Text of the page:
[Distutils] "Python Package Management Sucks"

Josselin Mouette joss at debian.org
Thu Oct 2 13:20:45 CEST 2008


Le mercredi 01 octobre 2008 à 19:59 -0400, Phillip J. Eby a écrit :
> >locale/{message catalogs for various languages} --  These are binary
> >files that contain strings that the user may see when a message is
> >given.  These, I think are data.
> 
> I lean the other way, since they're not editable.

Locale data should be shipped in standard form, in /usr/share/locale.
Again, Python is not the only thing you need to think of. Not only, if
you don’t use standard gettext catalogs, you are breaking translation
tools, but if you don’t ship them at the standard location, you are
breaking tools like localepurge (or anything that cleans up the
filesystem based on standard file locations).

> Keep in mind that 
> some platforms have no "locale" directories as such, and thus trying 
> to support multiple locations thereof is a burden for cross-platform 
> app developers, vs. simply treating them as internal resources.

No, you are making the burden heavier for Linux platforms by trying to
be more portable. There is no reason why you can’t define a locale
directory on platforms where it does not exist, but when it exists a
standards document defining where files go, you must follow it. Any time
you don’t follow it, we consider it a serious breakage and we have to
patch the code anyway.

> >templates/*html -- These are templates that the application fills in
> >with variables intermixed with short bits of code. 
[snip]
> >My leaning is that these are data.
> 
> If you follow this logic (create bytecode from it, can't run w/out 
> interp or compiler), then any .py file is *also* data; i.e., this 
> Does Not Follow.

Sorry, but things don’t work this way. Anything that is *not* a .py file
should not land in the python module directories. This is utter abuse of
a loophole of the implementation, and I can’t think of another language
that allows that. You will not find anything else than perl modules in
the perl modules directories. You will not find anything else than C#
modules in the Mono modules directory. And so on.

> >static/{javascript,css,images} -- These are things that are definitely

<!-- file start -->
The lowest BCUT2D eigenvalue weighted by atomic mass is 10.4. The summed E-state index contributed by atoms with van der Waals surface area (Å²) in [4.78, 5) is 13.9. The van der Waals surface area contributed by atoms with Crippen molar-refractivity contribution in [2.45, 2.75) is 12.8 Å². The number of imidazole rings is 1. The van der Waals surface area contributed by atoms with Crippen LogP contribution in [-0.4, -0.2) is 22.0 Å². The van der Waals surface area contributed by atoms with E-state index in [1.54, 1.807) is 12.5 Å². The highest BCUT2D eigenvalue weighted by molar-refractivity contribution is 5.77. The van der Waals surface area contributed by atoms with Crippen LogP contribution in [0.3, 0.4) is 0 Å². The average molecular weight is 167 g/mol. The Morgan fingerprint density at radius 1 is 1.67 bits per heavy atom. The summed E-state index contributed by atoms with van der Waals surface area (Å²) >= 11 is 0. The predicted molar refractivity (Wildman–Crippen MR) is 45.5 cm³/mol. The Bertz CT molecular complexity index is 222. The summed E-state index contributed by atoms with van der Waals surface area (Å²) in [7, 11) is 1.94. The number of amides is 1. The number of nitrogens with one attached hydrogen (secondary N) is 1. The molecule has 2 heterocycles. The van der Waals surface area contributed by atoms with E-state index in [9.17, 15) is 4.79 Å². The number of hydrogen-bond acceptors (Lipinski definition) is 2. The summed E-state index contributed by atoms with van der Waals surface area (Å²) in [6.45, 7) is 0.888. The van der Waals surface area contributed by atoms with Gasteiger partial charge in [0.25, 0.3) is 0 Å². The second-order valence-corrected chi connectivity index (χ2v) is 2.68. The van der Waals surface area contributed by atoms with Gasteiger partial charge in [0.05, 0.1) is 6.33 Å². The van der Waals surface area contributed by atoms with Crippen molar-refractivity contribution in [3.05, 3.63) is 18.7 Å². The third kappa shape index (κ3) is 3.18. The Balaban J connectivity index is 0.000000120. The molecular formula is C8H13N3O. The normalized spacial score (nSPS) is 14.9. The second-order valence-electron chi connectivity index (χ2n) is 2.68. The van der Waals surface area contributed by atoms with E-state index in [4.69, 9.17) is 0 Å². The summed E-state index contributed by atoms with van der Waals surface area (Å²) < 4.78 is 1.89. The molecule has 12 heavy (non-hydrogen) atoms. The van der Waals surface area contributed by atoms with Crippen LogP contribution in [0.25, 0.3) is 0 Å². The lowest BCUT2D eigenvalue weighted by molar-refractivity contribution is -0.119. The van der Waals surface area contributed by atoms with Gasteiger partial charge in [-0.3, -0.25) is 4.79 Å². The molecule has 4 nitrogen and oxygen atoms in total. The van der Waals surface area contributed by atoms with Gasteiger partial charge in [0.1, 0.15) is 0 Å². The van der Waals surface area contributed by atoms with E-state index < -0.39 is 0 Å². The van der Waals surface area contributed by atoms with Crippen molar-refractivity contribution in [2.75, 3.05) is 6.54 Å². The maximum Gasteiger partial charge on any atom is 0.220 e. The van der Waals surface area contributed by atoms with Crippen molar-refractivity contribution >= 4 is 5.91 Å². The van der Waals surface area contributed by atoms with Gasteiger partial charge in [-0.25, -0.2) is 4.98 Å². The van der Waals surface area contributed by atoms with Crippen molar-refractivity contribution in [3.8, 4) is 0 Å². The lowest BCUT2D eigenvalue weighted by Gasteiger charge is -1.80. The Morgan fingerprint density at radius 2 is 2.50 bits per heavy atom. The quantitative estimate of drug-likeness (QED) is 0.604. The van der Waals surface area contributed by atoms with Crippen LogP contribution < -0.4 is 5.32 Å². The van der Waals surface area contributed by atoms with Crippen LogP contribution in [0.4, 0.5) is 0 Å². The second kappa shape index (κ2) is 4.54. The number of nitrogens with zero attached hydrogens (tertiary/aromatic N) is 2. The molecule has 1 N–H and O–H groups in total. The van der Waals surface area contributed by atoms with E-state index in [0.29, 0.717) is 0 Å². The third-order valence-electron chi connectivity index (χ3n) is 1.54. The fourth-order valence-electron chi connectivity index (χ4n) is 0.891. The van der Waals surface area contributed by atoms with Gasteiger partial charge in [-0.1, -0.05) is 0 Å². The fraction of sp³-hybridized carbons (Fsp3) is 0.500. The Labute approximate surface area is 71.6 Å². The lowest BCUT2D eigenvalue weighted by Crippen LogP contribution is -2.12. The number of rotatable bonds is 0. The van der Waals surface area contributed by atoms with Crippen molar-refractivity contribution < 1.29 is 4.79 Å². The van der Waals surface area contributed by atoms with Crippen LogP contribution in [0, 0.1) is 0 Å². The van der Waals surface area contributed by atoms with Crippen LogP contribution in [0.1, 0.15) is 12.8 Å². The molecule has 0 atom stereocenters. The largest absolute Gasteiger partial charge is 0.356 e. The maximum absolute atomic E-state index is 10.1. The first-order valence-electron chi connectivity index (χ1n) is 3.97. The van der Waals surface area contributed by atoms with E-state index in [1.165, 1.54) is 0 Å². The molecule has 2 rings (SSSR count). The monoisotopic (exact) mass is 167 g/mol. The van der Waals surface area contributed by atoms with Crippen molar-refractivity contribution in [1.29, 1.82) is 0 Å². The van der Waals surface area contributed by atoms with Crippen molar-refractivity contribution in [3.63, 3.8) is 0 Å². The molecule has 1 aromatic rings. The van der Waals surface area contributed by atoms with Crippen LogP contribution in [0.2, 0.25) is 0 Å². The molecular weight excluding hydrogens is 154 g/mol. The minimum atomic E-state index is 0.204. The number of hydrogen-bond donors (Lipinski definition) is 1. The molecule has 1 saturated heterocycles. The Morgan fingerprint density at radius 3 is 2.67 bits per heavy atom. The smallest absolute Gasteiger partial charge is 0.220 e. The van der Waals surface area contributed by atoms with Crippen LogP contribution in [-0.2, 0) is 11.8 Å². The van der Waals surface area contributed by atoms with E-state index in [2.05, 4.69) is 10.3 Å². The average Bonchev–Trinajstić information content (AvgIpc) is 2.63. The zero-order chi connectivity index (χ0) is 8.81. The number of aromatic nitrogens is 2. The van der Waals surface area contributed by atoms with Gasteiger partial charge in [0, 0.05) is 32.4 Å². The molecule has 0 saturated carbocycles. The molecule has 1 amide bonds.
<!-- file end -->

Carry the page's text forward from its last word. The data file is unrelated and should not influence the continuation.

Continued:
> >never executed.  They are served by the webserver verbatim when their
> >URL is called.  These are certainly data. (Note: I don't believe these
> >are referenced using the resources API, just via URL.)
> 
> Uh...  that would depend entirely on the library or application.  But 
> if they're static and the user's got no business tinkering with them, 
> then it's a resource.

No, again it is insane to ship them as resources. These are files that
need to be accessed directly by the webserver, and as such they need to
be shipped in a data directory, not in a python modules directory.

> >So... do you agree on which of these are data and which are resources?
> >Do you have an idea on how we can prevent application and framework
> >writers from misusing the resources API to load things that are data?
> 
> Apparently not.  The alternative I would suggest is that under the 
> new standard, an install tool should be allowed to relocate any 
> non-Python files, and all access has to go through a resource 
> API.  The install tool would then have to be responsible for putting 
> some kind of forwarding information in the package directory to tell 
> the resource API where it squirrelled the file(s) off to.  Then we 
> can avoid all this angels-on-a-pin argument and the distros can Have 
> It Their Way[tm].

I don’t understand why you want to make it so complicated. All you need
is a way to specify directories where different kinds of files land and
a simple API to retrieve the file names/contents. Then, you can ship the
files at the place you like in eggs, and we can ship the files at the
standard places in our packages.

Cheers,
-- 
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: :' :      We are debian.org. Lower your prices, surrender your code.
`. `'       We will add your hardware and software distinctiveness to
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